Telemedicine Prescribed To Improve Health Care

Telehealth ranges from video carts and robots, to streaming video and data
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Telehealth ranges from video carts and robots, to streaming video and data

Electronic transmission of medical data—including by videoconferencing, still images, e-health patient portals, remote monitoring of vital signs, continuing medical education and nursing call centers—are what comprise “telemedicine and telehealth,” says an organization that promotes the use of remote medical technologies.

Telemedicine is not a separate medical specialty, and the products and services related to telemedicine are often part of a larger investment by health care institutions in either information technology or the delivery of clinical care, says the American Telemedicine Association (ATA).

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Vgo The ATA is not promoting radical departures from health care, Benjamin Forstag, the association’s director of communications, tells Government Video. Rather, the association advocates taking those video tools and integrating them into healthcare services to improve the existing system, he said. For telemedicine to be effective, the products and services have to be integrated into clinical practices, and be “applied in meaningful ways with patients,” he added. Such products and services are as varied as the programs and strategies they are used to support. Some of them are:


Rubbermaid Healthcare has developed the Rubbermaid Telemedicine Cart, a mobile video collaboration unit that provides live video consultations across distances, says Kevin Boyle, the company’s business leader. The Rubbermaid Telemedicine Cart is an easy-to-use mobile computing platform that takes high-definition (HD) video conferencing, full computing platform, networked medical data, content sharing, plug-n-play peripheral connectivity and Internet access wherever it is needed, the firm says. It can be deployed at a surgery center, operating room, emergency room, clinic, hospital ward, a doctor’s office, or a patient’s bedside, according to the company.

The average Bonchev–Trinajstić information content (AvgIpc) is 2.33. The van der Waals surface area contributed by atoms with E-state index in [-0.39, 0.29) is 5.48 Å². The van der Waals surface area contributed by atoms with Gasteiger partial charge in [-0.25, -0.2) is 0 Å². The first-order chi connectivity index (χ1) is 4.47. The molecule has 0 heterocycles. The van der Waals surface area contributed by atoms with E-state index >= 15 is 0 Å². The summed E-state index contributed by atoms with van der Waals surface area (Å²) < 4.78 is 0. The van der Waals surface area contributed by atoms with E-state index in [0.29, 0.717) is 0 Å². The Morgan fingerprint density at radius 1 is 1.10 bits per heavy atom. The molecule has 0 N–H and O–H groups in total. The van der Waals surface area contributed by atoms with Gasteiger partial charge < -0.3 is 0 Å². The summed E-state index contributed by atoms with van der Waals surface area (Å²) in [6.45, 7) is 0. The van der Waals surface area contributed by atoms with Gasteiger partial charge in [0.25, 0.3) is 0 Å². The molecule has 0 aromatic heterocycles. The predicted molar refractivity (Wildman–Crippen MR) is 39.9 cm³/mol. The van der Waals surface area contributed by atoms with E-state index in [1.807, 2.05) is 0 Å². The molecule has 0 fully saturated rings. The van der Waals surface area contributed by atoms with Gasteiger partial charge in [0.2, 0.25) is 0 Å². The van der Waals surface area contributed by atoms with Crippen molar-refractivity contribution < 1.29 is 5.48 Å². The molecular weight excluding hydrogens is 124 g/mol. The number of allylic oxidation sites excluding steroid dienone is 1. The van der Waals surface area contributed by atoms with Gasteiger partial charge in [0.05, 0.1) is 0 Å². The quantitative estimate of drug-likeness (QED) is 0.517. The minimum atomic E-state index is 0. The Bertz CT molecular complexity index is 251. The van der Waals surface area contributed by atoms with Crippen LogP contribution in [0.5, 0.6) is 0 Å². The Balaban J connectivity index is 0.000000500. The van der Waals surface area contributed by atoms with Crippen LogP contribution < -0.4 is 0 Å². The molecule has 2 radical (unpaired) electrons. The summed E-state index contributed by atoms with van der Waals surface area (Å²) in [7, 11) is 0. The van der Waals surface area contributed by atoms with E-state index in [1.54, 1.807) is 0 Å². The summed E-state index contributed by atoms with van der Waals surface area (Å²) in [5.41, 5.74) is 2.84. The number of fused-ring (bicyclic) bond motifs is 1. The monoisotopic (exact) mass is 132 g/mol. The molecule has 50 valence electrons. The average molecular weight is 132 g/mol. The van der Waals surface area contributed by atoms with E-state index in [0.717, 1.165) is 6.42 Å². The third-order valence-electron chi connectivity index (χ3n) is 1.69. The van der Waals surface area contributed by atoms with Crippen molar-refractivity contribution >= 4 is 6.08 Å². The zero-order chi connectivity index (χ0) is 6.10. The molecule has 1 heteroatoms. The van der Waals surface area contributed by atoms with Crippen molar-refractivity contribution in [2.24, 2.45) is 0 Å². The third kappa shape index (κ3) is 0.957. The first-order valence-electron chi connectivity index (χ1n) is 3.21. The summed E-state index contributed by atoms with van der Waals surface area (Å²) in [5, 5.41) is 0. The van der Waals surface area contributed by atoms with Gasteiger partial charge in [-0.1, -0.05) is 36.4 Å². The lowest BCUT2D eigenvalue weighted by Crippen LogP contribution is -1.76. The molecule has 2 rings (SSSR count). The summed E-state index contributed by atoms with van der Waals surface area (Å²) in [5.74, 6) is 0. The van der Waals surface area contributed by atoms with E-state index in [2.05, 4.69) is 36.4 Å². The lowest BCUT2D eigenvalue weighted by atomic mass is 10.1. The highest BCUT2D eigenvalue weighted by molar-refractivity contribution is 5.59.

What Rubbermaid Healthcare has done with the Telemedicine Cart is leverage existing technologies from some of the leaders in video conferencing—such as Cisco and Polycom—and aggregated them, along with other Rubbermaid products, into a Food and Drug Administration (FDA) certified telemedicine system, Boyle said. The mobile video unit can be wheeled to where it is needed and a specialist—such as a vascular neurologist— located elsewhere can do a consultation, he said. This has been very popular in small, rural communities that might not have a specialist available, he said, adding, “We can go into medical centers to improve patient care and reduce costs.”

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Rubbermaid Healthcare’s Telemedicine Cart VGO

Vgo—which is the name of both the company and product—says the robotic telepresence it is offering can improve a health-care facility’s productivity while reducing costs. Through two-way, real-time audiovisual communication, with remote control mobility, Vgo enables medical professionals to be in two places at once, says Ned Samonite, Vgo’s vice president of products. Facilities that are using Vgo are those that have highly trained and skilled staffers that are “precious resources within a facility,” he said. Not only can Vgo operators use the system’s video conferencing and telepresence technology to interact with the patients and staff at a health-care facility, but, by simply using a home computer, a remote user can move the Vgo around a facility, Samonite said. Doctors typically conduct hospital rounds once daily, but the Vgo enables those same doctors to perform night and weekend rounds from their home or office, he added. “So with the Vgo, the level of care increases while saving travel time, even if it’s just an hour,” he said.


Vgo is not the only telemedicine product that is mobile, for smartphones have enabled health-care providers to support patients in between visits and reach out to patients as needed, says Malind Peeples, vice president of clinical advocacy for WellDoc, a health-care company focused on using technology to improve disease management outcomes and reduce health care costs.